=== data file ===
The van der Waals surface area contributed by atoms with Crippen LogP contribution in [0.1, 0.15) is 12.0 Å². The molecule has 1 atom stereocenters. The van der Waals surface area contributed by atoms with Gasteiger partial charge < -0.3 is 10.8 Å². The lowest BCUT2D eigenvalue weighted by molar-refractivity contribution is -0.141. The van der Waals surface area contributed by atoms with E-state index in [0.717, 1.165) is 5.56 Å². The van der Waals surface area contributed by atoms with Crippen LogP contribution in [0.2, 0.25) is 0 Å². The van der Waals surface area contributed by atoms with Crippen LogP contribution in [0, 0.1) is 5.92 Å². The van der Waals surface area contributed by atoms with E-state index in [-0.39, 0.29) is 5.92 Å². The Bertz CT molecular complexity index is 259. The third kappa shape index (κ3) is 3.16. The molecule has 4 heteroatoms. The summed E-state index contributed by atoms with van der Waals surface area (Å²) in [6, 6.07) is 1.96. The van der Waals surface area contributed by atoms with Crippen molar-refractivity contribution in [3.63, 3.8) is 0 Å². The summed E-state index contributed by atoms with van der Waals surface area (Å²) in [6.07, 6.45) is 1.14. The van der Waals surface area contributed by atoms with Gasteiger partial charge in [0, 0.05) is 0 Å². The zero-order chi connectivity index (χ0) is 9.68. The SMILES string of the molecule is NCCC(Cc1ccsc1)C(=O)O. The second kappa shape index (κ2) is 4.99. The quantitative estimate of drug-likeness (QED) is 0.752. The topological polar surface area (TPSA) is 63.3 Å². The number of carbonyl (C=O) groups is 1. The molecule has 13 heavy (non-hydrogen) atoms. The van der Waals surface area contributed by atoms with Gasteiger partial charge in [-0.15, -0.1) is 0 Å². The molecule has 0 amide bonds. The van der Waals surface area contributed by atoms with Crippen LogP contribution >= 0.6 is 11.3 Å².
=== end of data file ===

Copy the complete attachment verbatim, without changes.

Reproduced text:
The van der Waals surface area contributed by atoms with Crippen LogP contribution in [0.1, 0.15) is 12.0 Å². The molecule has 1 atom stereocenters. The van der Waals surface area contributed by atoms with Gasteiger partial charge < -0.3 is 10.8 Å². The lowest BCUT2D eigenvalue weighted by molar-refractivity contribution is -0.141. The van der Waals surface area contributed by atoms with E-state index in [0.717, 1.165) is 5.56 Å². The van der Waals surface area contributed by atoms with Crippen LogP contribution in [0.2, 0.25) is 0 Å². The van der Waals surface area contributed by atoms with Crippen LogP contribution in [0, 0.1) is 5.92 Å². The van der Waals surface area contributed by atoms with E-state index in [-0.39, 0.29) is 5.92 Å². The Bertz CT molecular complexity index is 259. The third kappa shape index (κ3) is 3.16. The molecule has 4 heteroatoms. The summed E-state index contributed by atoms with van der Waals surface area (Å²) in [6, 6.07) is 1.96. The van der Waals surface area contributed by atoms with Crippen molar-refractivity contribution in [3.63, 3.8) is 0 Å². The summed E-state index contributed by atoms with van der Waals surface area (Å²) in [6.07, 6.45) is 1.14. The van der Waals surface area contributed by atoms with Gasteiger partial charge in [0, 0.05) is 0 Å². The zero-order chi connectivity index (χ0) is 9.68. The SMILES string of the molecule is NCCC(Cc1ccsc1)C(=O)O. The second kappa shape index (κ2) is 4.99. The quantitative estimate of drug-likeness (QED) is 0.752. The topological polar surface area (TPSA) is 63.3 Å². The number of carbonyl (C=O) groups is 1. The molecule has 13 heavy (non-hydrogen) atoms. The van der Waals surface area contributed by atoms with Gasteiger partial charge in [-0.15, -0.1) is 0 Å². The molecule has 0 amide bonds. The van der Waals surface area contributed by atoms with Crippen LogP contribution >= 0.6 is 11.3 Å².